Santa Gertudis

Origin

The Santa Gertrudis breed of cattle, named for the Spanish land grant where Captain Richard King first established the King Ranch, were developed to thrive, prosper and gain weight on the native grasses of the South Texas brush country. The first and perhaps the most enduring efforts to produce the rugged breed began in 1910 when the King Ranch decided to systematically crossbreed its Shorthorn and Hereford cattle with Brahman. After a few crosses, the Brahman X Shorthorn cross showed the most promise, and the ranch headed toward a cross of 3/8 Brahman and 5/8 Shorthorn as the optimum blend of the two breeds.

In 1920 an outstanding bull calf called Monkey was produced. With a distinctive red color, and an exceptionally deep and well-muscled body, Monkey was the most impressive calf of any breed ever born on King Ranch. In 1923, Monkey was used in a breeding herd of first-cross Brahman X Shorthorn red heifers. His offspring were superior cattle that were well adapted to the harsh environment in which they were developed. Most importantly, the calves made money for the ranch. Monkey became the foundation herd sire for the Santa Gertrudis breed.

In 1940, the cross received official recognition when the United States Department of Agriculture recognized 3/8 Brahman and 5/8 Shorthorn as a distinctive beef breed. Even today Santa Gertrudis are referred to as America's original beef breed.

Characteristics

Santa Gertrudis were developed for survival and have been, throughout the years enhanced for profitability. Santa Gertrudis, horned or polled, possess the traits cattlemen want and demand, whether purebred or commercial. Santa Gertrudis females are known for their exceptional maternal traits. These females are fertile and give birth to calves that are small at birth, eliminating most calving difficulties. Under normal management and with adequate nutrition these females will breed at 12-14 months of age and produce their first calf as a two-year old. The Santa Gertrudis is an above average producer of milk, and will wean a heavier calf. In addition, a female can remain in production well past her 12th birthday and may stay in the breeding herd as long as 18 years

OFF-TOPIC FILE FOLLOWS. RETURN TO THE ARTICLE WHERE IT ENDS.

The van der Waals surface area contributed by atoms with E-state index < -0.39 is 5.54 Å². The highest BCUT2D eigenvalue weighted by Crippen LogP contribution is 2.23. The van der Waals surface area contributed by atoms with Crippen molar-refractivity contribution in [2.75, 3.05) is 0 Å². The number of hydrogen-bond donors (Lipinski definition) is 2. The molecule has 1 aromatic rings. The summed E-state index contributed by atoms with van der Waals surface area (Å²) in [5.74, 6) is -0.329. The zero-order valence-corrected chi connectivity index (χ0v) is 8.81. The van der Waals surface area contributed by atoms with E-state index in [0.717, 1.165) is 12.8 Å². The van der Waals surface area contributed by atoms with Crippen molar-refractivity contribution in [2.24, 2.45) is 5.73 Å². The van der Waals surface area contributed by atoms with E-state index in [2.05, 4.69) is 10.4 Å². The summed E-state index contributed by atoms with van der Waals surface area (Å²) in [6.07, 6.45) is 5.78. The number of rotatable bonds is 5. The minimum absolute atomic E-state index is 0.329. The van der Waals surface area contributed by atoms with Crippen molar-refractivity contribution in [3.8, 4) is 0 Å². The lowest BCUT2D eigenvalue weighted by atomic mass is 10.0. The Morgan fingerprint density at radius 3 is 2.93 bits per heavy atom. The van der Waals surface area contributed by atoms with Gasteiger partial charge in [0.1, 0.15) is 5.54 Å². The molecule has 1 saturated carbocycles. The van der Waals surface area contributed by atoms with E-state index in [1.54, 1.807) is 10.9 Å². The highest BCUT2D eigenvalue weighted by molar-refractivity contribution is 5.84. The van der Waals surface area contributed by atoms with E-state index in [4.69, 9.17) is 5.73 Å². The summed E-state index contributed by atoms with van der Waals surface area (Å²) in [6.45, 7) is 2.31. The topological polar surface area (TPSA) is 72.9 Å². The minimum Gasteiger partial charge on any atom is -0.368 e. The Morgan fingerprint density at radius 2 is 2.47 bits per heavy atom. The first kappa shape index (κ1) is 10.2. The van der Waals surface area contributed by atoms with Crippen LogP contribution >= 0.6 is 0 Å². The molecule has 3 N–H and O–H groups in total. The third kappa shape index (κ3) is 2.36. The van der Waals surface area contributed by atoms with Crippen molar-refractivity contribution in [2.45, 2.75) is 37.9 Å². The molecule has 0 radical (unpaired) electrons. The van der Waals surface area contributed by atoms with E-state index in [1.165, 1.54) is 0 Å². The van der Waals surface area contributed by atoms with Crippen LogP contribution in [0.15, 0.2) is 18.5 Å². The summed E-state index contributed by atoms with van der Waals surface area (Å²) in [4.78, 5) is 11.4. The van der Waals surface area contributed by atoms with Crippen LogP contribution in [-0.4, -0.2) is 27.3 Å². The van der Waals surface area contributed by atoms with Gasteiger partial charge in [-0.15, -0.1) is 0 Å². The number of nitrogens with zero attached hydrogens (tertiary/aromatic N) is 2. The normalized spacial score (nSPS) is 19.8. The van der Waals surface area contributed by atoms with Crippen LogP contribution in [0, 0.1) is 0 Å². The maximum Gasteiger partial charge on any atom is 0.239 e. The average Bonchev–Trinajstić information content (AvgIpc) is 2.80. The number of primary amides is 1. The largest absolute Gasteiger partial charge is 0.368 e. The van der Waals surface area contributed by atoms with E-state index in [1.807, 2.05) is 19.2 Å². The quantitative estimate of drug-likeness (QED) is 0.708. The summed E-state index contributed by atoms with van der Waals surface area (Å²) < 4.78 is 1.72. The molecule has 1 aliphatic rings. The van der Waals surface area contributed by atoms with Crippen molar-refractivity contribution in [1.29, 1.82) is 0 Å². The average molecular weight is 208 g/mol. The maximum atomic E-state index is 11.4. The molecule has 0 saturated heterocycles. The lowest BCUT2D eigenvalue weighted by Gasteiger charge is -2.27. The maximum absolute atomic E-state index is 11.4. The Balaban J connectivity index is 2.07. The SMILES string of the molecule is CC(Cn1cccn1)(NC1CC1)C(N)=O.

Adaptability is a must to survive in the cattle industry. Santa Gertrudis are adaptable to most climates, environments and terrains. Their make-up of 3/8 Brahman, 5/8 Shorthorn has proved to be ideal in most of the varied environments around the world. They thrive in the hot, humid weather conditions found along the coastal regions of Texas, Louisiana, Mississippi, Alabama and Florida. They also perform well in the more arid regions as those found in South Texas, Arizona and New Mexico. Purebred Santa Gertrudis herds are located as far south as Argentina and as far north as Canada. Their thick hide serves as insulation to the cold and as a barrier to insects and parasites. The presence of sweat glands in their loose hide also helps Santa Gertrudis dissipate heat in warm environments. Santa Gertrudis are very disease resistant and will stay healthy in feedlots and confined environments. Santa Gertrudis cattle are hardy animals that will travel long distances in search of forage or water.

Santa Gertrudis have proved to be an efficient producer of quality beef. Purebred Santa Gertrudis steers are exceptional feeder calves that gain rapidly and efficiently while still producing a high quality, lean carcass. At the same time these steers are producing a profit for the feeder. At a recent Texas A&M University Ranch to Rail feeding trial, a pen of purebred Santa Gertrudis steers had a net profit of $100.87 per head. This compares to a minus $50.29 for 1334 steers from 137 ranches. Santa Gertrudis steers, purebred or cross, prove that they can gain above and beyond the national average when in the feedlot. In a recent test of purebred Santa Gertrudis steers fed at the Circle E Feedlot in Potwin, Kansas the average daily gain for this set of 116 steers was 3.84 pounds. These steers were fed for 133 days. In another test, purebred Santa Gertrudis steers from Alabama were shipped to Heritage Beef Cattle Company in Wheeler, Texas. This group of 58 steers was fed for 163 days. They had a daily gain of 3.93 pounds per day and a feed conversion rate of 5.95. The total cost of gain was $41.27. In a South Texas bull gain test, 64 Santa Gertrudis bulls performed quite well in comparison with the other breeds represented. Bulls were fed for 112 days. The average final weight for these bulls was 1060 pounds, the average daily gain was 3.61 and backfat was .20. Santa Gertrudis breeders have responded to the changes in the beef industry by selecting genetics that perform in the pasture, feedlot and the retail meat markets of the world. Whether purebred or commercial Santa Gertrudis cattle measure up and produce results for the producer.